Evaluation of Safety and Mobility of Two-Lane Roundabouts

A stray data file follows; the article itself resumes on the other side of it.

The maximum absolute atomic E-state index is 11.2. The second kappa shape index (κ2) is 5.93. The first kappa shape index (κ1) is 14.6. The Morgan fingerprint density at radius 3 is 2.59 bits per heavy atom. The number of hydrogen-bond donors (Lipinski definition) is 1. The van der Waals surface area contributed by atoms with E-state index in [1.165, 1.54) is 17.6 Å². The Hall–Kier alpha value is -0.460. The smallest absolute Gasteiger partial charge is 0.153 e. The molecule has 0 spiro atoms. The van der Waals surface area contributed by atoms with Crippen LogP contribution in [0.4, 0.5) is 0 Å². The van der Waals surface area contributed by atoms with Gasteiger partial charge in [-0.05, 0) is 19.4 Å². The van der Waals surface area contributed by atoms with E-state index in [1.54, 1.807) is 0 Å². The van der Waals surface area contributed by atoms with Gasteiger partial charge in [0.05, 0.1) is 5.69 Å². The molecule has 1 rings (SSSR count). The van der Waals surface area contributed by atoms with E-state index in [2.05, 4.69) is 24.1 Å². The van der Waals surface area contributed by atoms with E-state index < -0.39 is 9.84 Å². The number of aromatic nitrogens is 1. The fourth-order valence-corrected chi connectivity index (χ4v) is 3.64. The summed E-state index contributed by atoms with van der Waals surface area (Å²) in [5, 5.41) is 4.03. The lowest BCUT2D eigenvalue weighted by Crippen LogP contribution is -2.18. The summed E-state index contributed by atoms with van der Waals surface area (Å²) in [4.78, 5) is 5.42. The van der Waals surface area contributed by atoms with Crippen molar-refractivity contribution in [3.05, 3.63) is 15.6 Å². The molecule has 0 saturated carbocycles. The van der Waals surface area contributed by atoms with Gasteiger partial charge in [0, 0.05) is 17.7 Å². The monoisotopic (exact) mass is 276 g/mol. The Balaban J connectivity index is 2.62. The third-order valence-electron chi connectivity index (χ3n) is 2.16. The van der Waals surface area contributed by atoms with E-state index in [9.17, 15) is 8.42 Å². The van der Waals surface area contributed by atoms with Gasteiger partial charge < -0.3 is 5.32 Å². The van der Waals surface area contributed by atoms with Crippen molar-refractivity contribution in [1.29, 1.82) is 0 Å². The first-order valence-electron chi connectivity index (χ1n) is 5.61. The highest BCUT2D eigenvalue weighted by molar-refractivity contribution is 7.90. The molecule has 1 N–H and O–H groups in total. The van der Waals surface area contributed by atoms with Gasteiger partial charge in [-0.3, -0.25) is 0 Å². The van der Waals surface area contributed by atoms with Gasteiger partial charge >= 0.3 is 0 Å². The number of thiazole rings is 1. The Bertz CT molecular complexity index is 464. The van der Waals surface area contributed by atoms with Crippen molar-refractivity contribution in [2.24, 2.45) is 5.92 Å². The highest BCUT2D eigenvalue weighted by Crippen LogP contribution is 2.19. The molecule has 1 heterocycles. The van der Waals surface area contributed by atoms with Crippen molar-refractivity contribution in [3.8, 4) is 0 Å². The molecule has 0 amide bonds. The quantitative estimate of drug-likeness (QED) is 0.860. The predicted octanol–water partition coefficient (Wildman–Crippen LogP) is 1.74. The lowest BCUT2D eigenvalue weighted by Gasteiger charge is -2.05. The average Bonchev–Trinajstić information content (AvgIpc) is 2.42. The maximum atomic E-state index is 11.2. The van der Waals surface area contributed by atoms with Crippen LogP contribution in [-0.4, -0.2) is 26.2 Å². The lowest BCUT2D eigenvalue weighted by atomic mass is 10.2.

When looking at measures of fatal and severe-injury crashes, roundabouts have demonstrated improved safety performance compared to traditional signalized intersections. Despite this, when it comes to less severe crashes, multilane roundabouts fail to provide a similar benefit. Previous research into this topic has identified behaviors that are associated with crashes in two-lane roundabouts, with yielding violations and turn violations generally being the largest contributors to crashes. This study sought to build on that work by expanding the data collection effort to include more sites and relate the frequency of individual behaviors to specific design features. Ultimately, four roundabouts were chosen for data collection and analysis, with two of them being full 2x2 roundabouts and the other two half-2x2. These locations were University Dr. S and 5th Ave. S in St. Cloud (half-2x2), 185th St. W and Kenwood Trail in Lakeville (full-2x2), and TH-22 and Adams St. (half-2x2) and TH-22 and Madison Ave. in Mankato (full-2x2). In the last two, changes in traffic control were implemented to reduce failure-to-yield crashes, and the study compared the driver behavior before and after the interventions. In general, the collective results show that the problems observed in the earlier site are present in all of the other sites with scale variations prompted by geometric and traffic control design elements. For example, in the St. Cloud roundabout, an increased rate of right-from-inner-lane turn violations were observed, which can be attributed to the sharper deflection angles present. Additionally, from the aforementioned roundabout as well as the one in Lakeville, it was concluded that turn violation rates are affected on the single or multilane geometry of the links approaching the roundabout. Single-lane roads result in fewer left-from-outer-lane violations. Overhead lane designation signs result in reduced turn violations similar to the earlier studies? interventions in the approach lane markings. Unfortunately, apart from confirming the trend, no successful design or intervention was discovered regarding yield violations.